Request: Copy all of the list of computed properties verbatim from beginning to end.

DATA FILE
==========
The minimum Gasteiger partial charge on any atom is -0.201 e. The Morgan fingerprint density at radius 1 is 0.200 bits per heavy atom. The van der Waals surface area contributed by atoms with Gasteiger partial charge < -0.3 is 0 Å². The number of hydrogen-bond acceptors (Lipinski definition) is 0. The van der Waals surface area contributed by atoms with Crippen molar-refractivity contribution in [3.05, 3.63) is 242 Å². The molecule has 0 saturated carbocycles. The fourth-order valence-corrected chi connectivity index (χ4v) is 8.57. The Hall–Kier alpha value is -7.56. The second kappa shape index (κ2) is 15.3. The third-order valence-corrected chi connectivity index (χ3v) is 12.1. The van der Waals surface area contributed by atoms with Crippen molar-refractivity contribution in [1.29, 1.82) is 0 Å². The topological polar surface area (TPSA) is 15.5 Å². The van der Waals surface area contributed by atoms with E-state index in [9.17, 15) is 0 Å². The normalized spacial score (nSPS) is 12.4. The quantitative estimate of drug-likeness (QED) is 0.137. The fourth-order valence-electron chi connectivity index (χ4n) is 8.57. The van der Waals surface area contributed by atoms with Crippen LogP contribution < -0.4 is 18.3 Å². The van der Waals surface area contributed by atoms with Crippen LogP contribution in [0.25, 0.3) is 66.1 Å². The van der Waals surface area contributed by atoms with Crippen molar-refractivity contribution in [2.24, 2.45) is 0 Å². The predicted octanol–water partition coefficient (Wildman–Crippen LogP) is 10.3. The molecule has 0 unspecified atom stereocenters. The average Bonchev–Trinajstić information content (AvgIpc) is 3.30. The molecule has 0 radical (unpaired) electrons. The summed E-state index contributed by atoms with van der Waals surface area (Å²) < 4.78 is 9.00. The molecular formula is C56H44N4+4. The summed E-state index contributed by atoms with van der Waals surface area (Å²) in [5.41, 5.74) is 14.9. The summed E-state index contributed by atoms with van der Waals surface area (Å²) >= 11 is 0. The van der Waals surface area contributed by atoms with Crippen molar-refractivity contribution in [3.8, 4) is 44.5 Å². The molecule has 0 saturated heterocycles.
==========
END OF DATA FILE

The minimum Gasteiger partial charge on any atom is -0.201 e. The Morgan fingerprint density at radius 1 is 0.200 bits per heavy atom. The van der Waals surface area contributed by atoms with Gasteiger partial charge < -0.3 is 0 Å². The number of hydrogen-bond acceptors (Lipinski definition) is 0. The van der Waals surface area contributed by atoms with Crippen molar-refractivity contribution in [3.05, 3.63) is 242 Å². The molecule has 0 saturated carbocycles. The fourth-order valence-corrected chi connectivity index (χ4v) is 8.57. The Hall–Kier alpha value is -7.56. The second kappa shape index (κ2) is 15.3. The third-order valence-corrected chi connectivity index (χ3v) is 12.1. The van der Waals surface area contributed by atoms with Crippen molar-refractivity contribution in [1.29, 1.82) is 0 Å². The topological polar surface area (TPSA) is 15.5 Å². The van der Waals surface area contributed by atoms with E-state index in [9.17, 15) is 0 Å². The normalized spacial score (nSPS) is 12.4. The quantitative estimate of drug-likeness (QED) is 0.137. The fourth-order valence-electron chi connectivity index (χ4n) is 8.57. The van der Waals surface area contributed by atoms with Crippen LogP contribution < -0.4 is 18.3 Å². The van der Waals surface area contributed by atoms with Crippen LogP contribution in [0.25, 0.3) is 66.1 Å². The van der Waals surface area contributed by atoms with Crippen molar-refractivity contribution in [2.24, 2.45) is 0 Å². The predicted octanol–water partition coefficient (Wildman–Crippen LogP) is 10.3. The molecule has 0 unspecified atom stereocenters. The average Bonchev–Trinajstić information content (AvgIpc) is 3.30. The molecule has 0 radical (unpaired) electrons. The summed E-state index contributed by atoms with van der Waals surface area (Å²) < 4.78 is 9.00. The molecular formula is C56H44N4+4. The summed E-state index contributed by atoms with van der Waals surface area (Å²) in [5.41, 5.74) is 14.9. The summed E-state index contributed by atoms with van der Waals surface area (Å²) >= 11 is 0. The van der Waals surface area contributed by atoms with Crippen molar-refractivity contribution in [3.8, 4) is 44.5 Å². The molecule has 0 saturated heterocycles.